U.S., Israel search for compromise

November 12, 1990|By Newsday

JERUSALEM -- Israeli and U.S. officials are searching for a compromise that would open the door to a general United Nations inquiry on the Arab-Israeli conflict without focusing directly on the Oct. 8 killings of Palestinians at Jerusalem's Temple Mount.

After a Cabinet meeting yesterday, Foreign Minister David Levy said that Israel would "warmly" receive a U.N. emissary for general talks but continued to reject any mission to investigate the killings at the al-Aqsa mosque or question the status of Jerusalem as Israel's capital.

The government is working "to prevent a negative decision being taken against Israel," Levy said, and does not totally reject a U.N. mission.

The U.N. Security Council has condemned Israel for its handling of the demonstrations on Temple Mount, which ended with Israeli police firing live ammunition into crowds of Arabs. At least 20 Palestinians were killed.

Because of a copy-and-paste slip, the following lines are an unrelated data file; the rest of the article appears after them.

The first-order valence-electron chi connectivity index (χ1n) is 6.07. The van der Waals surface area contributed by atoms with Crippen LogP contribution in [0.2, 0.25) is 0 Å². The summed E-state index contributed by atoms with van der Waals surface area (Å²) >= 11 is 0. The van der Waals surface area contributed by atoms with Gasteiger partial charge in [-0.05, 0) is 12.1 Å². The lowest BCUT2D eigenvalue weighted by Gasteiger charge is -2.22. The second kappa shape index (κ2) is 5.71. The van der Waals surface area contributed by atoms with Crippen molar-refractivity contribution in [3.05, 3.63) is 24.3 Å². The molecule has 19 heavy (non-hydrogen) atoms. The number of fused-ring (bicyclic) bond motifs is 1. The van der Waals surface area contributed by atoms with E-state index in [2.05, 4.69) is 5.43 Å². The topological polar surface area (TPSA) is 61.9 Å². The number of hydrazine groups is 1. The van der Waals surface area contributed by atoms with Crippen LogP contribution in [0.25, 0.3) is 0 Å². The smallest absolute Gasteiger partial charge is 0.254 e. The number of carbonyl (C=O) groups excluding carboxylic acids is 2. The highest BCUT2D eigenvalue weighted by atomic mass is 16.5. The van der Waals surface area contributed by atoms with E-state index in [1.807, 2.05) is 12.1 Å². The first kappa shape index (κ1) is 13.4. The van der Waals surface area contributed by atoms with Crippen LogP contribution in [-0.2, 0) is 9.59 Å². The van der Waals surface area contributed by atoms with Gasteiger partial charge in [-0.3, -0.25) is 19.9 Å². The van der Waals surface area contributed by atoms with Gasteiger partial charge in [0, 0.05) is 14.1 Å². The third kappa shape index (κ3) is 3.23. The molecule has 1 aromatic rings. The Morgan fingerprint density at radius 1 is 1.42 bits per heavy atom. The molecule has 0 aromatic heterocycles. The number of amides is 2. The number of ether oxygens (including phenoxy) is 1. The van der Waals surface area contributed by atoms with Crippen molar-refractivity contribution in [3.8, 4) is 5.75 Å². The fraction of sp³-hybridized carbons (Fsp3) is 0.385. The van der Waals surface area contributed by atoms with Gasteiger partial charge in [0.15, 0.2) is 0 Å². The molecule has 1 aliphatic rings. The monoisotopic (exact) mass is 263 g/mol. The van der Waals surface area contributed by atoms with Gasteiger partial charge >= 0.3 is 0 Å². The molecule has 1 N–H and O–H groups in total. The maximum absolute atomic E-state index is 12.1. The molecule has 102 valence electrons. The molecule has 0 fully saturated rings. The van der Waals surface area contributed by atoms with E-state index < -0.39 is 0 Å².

The resolution also ordered a U.N. inquiry and referred to Arab East Jerusalem, where the mosque and numerous Jewish and Christian shrines are, as occupied territory. Israel, which captured East Jerusalem in the 1967 war and annexed it, considers the resolution an affront to its sovereignty and refused to receive the U.N. mission.

The government yesterday reassigned two top police officials who were criticized in the report, Jerusalem police Chief Aryeh Bibi and Rachamim Comfort, commander of the southern police district, which includes Jerusalem.

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